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Report Card 2010

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Lewis and Clark College
College Sustainability Report Card 2010

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Lewis and Clark College

School details:

  Grade higher than last year


Endowment: $231 million as of June 30, 2008

Location: Portland, Oregon

Enrollment: 2,859

Type: Private


Campus Survey: Yes (see response)

Dining Survey: No

Endowment Survey: No

Student Survey: Yes (see response)


Data compiled from independent research. For information on data collection and evaluation, please see the Methods section.

Overall grade  
C +
The Sustainability Council, with representation from students, faculty, and staff, successfully created a bike loan program and is working to create a form for travel reimbursements that will require users to calculate their carbon emissions. Over 70 percent of housekeeping chemicals are Green Seal–certified, and copy paper is made of 30 percent recycled content. Facilities has an Energy Star equipment policy.
The campus has reduced emissions by 4 percent since 2006. The college has a solar array and purchases renewable energy credits to offset approximately one quarter of its electricity. Lighting retrofits have been completed, and a building metering project is underway.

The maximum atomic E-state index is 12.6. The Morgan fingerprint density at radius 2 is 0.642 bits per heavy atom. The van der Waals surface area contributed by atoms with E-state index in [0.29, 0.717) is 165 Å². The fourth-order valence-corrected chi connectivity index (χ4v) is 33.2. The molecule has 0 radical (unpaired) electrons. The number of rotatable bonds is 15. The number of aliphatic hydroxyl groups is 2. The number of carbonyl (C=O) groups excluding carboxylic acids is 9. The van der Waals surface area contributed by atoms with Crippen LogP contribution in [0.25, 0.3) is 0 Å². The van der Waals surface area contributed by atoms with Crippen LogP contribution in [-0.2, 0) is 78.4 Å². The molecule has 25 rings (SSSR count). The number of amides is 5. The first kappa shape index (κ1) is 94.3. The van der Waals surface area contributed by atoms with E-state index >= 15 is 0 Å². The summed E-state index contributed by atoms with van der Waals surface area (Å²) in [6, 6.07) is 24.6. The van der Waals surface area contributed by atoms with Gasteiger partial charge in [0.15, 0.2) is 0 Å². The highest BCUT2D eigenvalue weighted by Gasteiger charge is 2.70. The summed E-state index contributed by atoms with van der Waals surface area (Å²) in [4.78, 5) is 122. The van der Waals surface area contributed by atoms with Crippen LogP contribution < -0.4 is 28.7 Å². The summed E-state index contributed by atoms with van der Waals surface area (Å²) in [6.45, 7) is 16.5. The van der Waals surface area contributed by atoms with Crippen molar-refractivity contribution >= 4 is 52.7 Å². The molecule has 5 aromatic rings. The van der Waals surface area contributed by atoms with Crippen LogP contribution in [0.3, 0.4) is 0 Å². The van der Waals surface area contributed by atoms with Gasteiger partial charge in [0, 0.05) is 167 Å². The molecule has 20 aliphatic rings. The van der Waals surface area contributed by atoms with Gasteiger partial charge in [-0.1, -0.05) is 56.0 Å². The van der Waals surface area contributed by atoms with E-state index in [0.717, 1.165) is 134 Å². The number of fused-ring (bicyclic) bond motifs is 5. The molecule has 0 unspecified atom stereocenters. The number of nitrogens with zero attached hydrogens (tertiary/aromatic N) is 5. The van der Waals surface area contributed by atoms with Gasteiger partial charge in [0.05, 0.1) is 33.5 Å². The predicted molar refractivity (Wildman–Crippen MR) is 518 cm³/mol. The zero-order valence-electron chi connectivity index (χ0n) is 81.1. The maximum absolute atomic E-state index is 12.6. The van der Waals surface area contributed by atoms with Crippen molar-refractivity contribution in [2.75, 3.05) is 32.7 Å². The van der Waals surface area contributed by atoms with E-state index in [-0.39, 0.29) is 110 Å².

The college purchases produce and meats from 22 local farms, and milk from a local dairy. Dining services serves only cage-free eggs and hormone-free milk and beef. Seafood is purchased in accordance with Monterey Bay Aquarium Seafood Watch guidelines. Dining services composts 70 tons of food scraps per year, and the campus has a 51 percent waste diversion rate. The Critical Blast swap party at the end of the year allows for the exchange and donation of used items.
All new construction projects must meet LEED-certified level criteria. The college has two LEED-certified buildings and five buildings that meet LEED-certified or LEED Silver criteria. Low-flow fixtures have been installed and rainwater is captured from one building and used for irrigation.
Students may live on the Green Hall of one dormitory. Students Engaged in Eco-Defense held a campaign to collect pledges from students to vote for environmentally minded candidates. The group also successfully campaigned for an increase in the number of compost pick-ups at the college. Students saved over 10,000 kilowatt-hours during the Eco-Olympics energy competition. During the competition, volunteers went door to door educating students about energy conservation.
The college subsidizes transit passes by 50 percent for students, faculty, and staff, and offers discounted parking permits for carpools. A shuttle service goes between three campuses, and a free shuttle that runs on a biodiesel blend operates between the campus and downtown Portland. The bicycle rental program is expected to re-open in 2009, and the campus has a bicycle maintenance co-op.
The college has no known policy of disclosure of endowment holdings or its shareholder voting record.
The college aims to optimize investment return and has not made any public statements about investigating or investing in renewable energy funds or community development loan funds.
The college has not made any public statements about active ownership or a proxy voting policy.
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